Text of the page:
Study: Marijuana Combats Intestinal Parasites In Hunter Gatherers

Via: EpicStockMedia | Shutterstock

 
1,289
comments

by Aaron Kase

on June 1, 2015

Every year we learn more about the medicinal properties of marijuana. It can help fight off cancer, reduce seizures and relieve symptoms of PTSD. Now, it turns out that some populations are using marijuana as medicine — without even realizing it. A new study out of Washington State University found that hunter gatherers who smoke marijuana are less likely to have intestinal parasites. How’s that for an unintended benefit?

The scientists behind the study speculate that we might be unconsciously drawn to cannabis and other substances that are used recreationally because of their health benefits, even if we don’t realize it.

“In the same way we have a taste for salt, we might have a taste for psychoactive plant toxins, because these things kill parasites,” researcher Ed Hagen said in a press release.

“Why would so many people around the world be using plant toxins in this very ‘recreational’ way?’” Hagen wondered. “If you look at non-human animals, they do the same thing, and a lot of biologists think they’re doing it to kill parasites.”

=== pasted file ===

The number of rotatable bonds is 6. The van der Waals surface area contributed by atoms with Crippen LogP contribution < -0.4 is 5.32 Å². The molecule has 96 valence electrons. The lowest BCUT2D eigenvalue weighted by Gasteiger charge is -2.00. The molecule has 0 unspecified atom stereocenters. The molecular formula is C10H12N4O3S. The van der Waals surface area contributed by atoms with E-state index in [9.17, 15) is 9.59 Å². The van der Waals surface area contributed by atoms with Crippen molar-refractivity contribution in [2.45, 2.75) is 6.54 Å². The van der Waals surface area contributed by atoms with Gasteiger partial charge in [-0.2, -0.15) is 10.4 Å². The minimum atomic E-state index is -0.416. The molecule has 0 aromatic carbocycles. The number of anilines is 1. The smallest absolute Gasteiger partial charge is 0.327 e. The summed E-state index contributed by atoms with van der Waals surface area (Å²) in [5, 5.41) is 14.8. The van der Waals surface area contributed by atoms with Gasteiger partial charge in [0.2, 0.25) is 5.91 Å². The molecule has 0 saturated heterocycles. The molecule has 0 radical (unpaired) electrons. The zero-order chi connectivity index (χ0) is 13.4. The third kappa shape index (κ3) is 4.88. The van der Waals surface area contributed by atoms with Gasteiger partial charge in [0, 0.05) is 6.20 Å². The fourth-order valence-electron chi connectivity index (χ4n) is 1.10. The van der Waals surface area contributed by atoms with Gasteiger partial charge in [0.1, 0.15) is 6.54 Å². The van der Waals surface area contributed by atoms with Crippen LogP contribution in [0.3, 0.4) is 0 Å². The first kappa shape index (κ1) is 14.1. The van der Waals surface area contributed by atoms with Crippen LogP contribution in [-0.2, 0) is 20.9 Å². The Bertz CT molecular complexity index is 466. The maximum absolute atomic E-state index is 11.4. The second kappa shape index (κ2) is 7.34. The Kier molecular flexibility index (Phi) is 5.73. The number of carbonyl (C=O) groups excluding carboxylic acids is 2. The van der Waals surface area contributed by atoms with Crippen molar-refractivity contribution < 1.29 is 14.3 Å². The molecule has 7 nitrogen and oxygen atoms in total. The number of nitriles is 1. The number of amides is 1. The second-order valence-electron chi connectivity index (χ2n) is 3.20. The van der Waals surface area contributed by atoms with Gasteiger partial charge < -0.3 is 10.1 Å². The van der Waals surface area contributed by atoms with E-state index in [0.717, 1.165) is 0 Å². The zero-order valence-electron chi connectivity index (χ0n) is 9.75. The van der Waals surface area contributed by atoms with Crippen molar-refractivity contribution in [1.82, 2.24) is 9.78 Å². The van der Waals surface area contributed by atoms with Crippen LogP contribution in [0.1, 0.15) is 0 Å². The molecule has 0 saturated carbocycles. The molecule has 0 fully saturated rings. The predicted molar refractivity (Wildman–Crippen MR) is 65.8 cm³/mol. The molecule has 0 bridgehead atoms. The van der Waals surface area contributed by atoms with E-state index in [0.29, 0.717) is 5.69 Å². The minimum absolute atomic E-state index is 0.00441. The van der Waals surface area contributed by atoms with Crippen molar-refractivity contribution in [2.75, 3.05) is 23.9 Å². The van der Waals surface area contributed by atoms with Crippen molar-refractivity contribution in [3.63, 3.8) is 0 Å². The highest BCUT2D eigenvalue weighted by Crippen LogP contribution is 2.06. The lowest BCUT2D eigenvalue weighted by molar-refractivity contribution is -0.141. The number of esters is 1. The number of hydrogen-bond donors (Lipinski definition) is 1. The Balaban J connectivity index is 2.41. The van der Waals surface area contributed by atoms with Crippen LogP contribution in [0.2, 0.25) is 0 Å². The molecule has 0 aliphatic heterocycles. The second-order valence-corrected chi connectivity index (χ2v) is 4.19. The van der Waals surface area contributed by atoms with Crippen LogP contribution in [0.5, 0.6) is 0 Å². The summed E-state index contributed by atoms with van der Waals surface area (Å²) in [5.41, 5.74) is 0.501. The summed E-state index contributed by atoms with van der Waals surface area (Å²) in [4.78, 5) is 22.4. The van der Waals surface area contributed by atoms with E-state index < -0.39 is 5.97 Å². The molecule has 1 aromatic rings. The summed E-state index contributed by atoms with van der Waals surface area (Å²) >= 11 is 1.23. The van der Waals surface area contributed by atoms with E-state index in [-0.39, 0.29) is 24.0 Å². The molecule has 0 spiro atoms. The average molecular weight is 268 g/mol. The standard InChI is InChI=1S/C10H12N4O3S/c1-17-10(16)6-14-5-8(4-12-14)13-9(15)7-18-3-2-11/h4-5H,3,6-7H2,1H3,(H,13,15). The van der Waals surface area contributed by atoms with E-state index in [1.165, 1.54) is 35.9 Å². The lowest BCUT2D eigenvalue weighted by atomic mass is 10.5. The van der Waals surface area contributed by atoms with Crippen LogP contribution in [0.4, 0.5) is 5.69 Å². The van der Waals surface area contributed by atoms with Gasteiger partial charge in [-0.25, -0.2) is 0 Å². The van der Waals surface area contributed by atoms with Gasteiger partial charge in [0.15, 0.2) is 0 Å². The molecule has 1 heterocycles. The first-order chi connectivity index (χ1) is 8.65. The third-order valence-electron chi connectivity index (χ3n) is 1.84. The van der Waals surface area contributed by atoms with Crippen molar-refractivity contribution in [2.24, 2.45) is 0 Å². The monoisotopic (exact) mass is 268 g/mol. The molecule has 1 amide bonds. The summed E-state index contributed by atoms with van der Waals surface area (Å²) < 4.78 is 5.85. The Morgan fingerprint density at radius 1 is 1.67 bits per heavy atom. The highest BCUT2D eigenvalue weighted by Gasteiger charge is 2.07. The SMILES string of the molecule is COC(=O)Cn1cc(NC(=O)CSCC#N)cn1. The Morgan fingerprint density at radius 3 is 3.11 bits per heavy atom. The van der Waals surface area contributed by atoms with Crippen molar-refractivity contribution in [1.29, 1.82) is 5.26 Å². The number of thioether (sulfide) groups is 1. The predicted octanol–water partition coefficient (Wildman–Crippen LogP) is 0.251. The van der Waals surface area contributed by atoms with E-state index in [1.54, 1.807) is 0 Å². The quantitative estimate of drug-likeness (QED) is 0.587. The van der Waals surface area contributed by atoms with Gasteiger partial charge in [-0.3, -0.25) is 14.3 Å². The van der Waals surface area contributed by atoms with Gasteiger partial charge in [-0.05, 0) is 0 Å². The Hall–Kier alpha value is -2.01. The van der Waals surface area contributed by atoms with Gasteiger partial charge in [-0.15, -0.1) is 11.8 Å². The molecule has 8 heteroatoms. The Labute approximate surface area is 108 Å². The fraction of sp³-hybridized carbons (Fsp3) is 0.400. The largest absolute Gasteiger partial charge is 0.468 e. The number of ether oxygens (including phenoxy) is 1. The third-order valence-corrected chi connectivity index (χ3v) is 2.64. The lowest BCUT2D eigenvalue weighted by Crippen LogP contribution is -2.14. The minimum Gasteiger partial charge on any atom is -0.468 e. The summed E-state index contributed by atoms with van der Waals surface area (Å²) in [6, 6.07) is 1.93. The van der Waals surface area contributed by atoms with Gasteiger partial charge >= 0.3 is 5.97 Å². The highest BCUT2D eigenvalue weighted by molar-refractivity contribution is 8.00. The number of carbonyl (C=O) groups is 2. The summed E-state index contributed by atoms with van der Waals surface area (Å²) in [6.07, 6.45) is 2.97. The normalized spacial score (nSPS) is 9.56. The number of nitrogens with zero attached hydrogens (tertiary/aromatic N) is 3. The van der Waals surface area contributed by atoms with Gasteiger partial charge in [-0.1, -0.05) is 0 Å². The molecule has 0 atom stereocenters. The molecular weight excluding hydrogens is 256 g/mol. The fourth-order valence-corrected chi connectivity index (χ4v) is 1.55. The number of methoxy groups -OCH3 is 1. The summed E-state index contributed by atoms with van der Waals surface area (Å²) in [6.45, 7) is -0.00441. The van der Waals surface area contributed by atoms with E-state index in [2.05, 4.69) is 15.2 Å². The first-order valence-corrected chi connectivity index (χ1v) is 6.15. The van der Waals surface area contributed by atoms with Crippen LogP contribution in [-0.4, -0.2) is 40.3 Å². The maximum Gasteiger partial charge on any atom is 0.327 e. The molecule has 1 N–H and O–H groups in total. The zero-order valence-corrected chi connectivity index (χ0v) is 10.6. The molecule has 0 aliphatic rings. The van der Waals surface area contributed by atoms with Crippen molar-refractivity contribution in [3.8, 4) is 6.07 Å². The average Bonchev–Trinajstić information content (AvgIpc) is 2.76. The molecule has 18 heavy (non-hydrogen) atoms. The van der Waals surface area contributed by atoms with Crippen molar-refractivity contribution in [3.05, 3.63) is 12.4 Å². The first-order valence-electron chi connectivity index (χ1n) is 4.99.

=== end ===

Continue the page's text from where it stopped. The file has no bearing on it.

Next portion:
The study, published in the American Journal of Human Biology, looked at the Aka people, a Pygmy tribe that lives in Africa’s Congo basin and is one of the last groups of hunter gatherers left on the planet. Hagen worked with a population of 400 adult members of the tribe that live by the Lobaye River in the Central African Republic.

About 70 percent of the men surveyed during the study had recently smoked marijuana. Researchers then checked their stool samples and found that those who had smoked had fewer parasites than those who didn’t. Next, the tribe members were given a pharmaceutical product to wipe out the parasites in their gut. When they were tested again a year later, the marijuana users again had far fewer worms in their stool than their non-smoking counterparts.

The study was limited to men because only six percent of women surveyed had smoked recently, too small a population to draw any conclusions from.

The Aka reported that they use cannabis recreationally, not with any medicinal intention — yet they benefit from it nevertheless. A similar effect has been noticed among hunter gatherers who smoke tobacco. However, the science is not yet totally concrete. Researchers have shown that nicotine can kill worms in livestock, and cannabis can kill them in a laboratory setting, but neither has been conclusively demonstrated in humans. The WSU study also only showed a correlation between marijuana use and healthy stool, not a causal relationship.

The findings are compelling enough to warrant more research, though, and potentially add one more medicinal benefit to marijuana’s growing list.